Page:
Rutgers chapter of Young Americans for Liberty gives libertarians a voice on campus
The Rutgers chapter of Young Americans for Liberty held its first meeting this past Wednesday.
According to their mission statement, Young Americans for Liberty aims to promote and educate the students of Rutgers University to the ideas of liberty, peace, the constitution and free markets through activism and intellectual dialogue with the general student body.
Andrea Vacchiano, the president of the club, said that Young Americans for Liberty supports drug reform, prison reform and small government economic policies.
“We try to educate our peers about libertarian principles through activism events and hosting speakers, and we also try to make some pro-liberty changes within Rutgers,” the School of Arts and Sciences junior said.
One such pro-liberty change advocated by Young Americans for Liberty is the reform of Rutgers' policies on public speech, said Aviv Khavich, a School of Engineering junior and the group's vice president.
Khavich said that the Foundation for Individual Rights in Education (FIRE) rates schools according to how well they preserve students' rights to free speech.
FIRE assigns each school a color code — red, yellow or green — which corresponds to their policies protecting free speech.
According to FIRE's website, a “red light school” is designated as one that has at least one policy that both clearly and substantially restricts freedom of speech, a “yellow light school” is one with some policies that could ban or excessively regulate protected speech and a “green light school” has no serious threats to free speech.
“Rutgers is a yellow light school,” Khavich said. “So we're not the worst of the worst. We don't have free speech zones where they confine you to one small area where you can speak ... There are some issues that need to be cranked out, some clauses that can be used too broadly or are too ambiguous.”
Khavich said that rather than “free speech zones,” Rutgers has “public forum zones,” which are designated areas where the University will allow students to hold demonstrations during certain hours of the day.
Students who attended the involvement fair at the beginning of the semester may have seen Young Americans for Liberty's free speech ball, a giant beach ball that people could sign.
Khavich said that the free speech ball is a tactic used by many chapters of Young Americans for Liberty to fight problematic free speech codes. If the school moves to shut down the event, the club reports it to FIRE, who will file a lawsuit.
“We had plenty of people from across the (political) spectrum sign the free speech ball,” Khavich said. “Most people enjoyed it. Although I do have to mention, the free speech ball was poked by several LGBT pins, and then someone slashed a big hole in the ball.”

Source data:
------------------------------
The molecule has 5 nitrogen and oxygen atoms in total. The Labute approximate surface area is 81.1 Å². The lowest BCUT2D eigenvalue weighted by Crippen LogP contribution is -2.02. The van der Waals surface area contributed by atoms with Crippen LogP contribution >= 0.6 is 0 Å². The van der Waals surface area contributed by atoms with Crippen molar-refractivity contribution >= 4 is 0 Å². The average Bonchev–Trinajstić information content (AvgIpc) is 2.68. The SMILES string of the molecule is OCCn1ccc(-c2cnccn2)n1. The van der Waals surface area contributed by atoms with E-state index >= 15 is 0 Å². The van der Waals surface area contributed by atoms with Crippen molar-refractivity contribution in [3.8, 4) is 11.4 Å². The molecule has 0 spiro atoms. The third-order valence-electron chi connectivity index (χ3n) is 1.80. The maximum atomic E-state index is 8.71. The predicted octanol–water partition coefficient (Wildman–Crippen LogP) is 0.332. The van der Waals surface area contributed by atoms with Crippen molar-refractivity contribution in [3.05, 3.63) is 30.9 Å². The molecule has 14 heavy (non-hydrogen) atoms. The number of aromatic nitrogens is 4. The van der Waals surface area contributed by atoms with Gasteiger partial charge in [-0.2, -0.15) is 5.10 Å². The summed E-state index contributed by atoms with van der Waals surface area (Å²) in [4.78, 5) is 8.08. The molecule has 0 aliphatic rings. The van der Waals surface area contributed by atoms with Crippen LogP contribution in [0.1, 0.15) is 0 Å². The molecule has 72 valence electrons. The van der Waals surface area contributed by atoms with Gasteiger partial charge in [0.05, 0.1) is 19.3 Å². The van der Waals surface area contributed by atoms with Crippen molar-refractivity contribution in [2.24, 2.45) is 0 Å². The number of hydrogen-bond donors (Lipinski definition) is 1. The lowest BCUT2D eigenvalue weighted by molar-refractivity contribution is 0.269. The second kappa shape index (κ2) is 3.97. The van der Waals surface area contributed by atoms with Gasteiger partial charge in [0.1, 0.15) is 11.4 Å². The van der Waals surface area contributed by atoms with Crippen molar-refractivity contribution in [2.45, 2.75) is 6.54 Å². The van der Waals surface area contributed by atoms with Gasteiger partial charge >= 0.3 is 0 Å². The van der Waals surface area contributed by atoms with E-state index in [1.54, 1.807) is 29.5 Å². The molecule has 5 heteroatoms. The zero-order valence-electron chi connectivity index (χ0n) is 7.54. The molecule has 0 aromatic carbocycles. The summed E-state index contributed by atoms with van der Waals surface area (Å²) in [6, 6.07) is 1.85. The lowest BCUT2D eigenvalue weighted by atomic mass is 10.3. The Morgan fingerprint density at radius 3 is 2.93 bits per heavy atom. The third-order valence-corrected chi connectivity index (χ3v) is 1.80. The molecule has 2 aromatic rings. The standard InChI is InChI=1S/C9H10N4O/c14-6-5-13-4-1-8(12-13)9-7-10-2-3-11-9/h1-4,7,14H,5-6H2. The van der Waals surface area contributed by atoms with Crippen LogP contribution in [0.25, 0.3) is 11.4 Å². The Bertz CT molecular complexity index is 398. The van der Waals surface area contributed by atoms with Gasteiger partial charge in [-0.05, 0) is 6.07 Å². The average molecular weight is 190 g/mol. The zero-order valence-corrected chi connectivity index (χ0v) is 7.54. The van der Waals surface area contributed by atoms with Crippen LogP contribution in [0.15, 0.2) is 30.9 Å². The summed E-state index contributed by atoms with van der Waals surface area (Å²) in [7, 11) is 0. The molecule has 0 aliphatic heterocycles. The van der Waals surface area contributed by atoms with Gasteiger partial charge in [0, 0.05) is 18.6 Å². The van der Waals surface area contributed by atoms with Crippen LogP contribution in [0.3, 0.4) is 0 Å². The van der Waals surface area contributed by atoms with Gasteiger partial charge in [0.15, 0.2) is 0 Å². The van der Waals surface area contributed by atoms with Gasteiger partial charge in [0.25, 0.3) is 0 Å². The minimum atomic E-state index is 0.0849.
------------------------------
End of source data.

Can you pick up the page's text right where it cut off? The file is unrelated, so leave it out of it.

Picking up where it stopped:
Vacchiano said that Young Americans for Liberty is generally well received by the student body, and is even supported by certain centrists and leftists who may sympathize with some libertarian values. Yet there is occasionally backlash against the group's activities.
In February 2016, the group hosted Milo Yiannopoulos to much controversy. Khavich said that the talk was probably one of the biggest events Rutgers has had in years and that it was protested heavily.
Protesters formed a ring around Scott Hall where Yiannopoulos was speaking and shouted at the organizers, Khavich said.
“(Yiannopoulos) is a provocateur, but a lot of the points he's making are very prescient, very needed at this time,” Khavich said. “As long as Berkeley keeps having armies rise up whenever he shows up, his point is still valid, which is why he needs to continue and why other conservative speakers need to continue coming to campus.”
Most of the events hosted by Young Americans for Liberty do not meet such opposition. Less than two weeks after Milo Yiannopoulos's talk, the group hosted Ron Paul, a politician most closely associated with the libertarian movement.
This year, Vacchiano said, the group plans to host Cathy Young, a journalist who frequently contributes to the libertarian magazine "Reason," Christina Hoff Sommers, a philosopher known for her criticisms of modern feminism and Pete Rohrman, a libertarian running for New Jersey governor.
Even though most of the events hosted by Young Americans for Liberty serve to promote thoughtful discourse, Vacchiano said that there are still misconceptions about the club.
“We believe very strongly in free speech and we acknowledge that hate speech is protected under free speech, but we don't promote it,” Vacchiano said. “I think that's something that the campus sorely misinterprets.”
Max Marcus is a School of Arts and Sciences senior. He is a correspondent for The Daily Targum.
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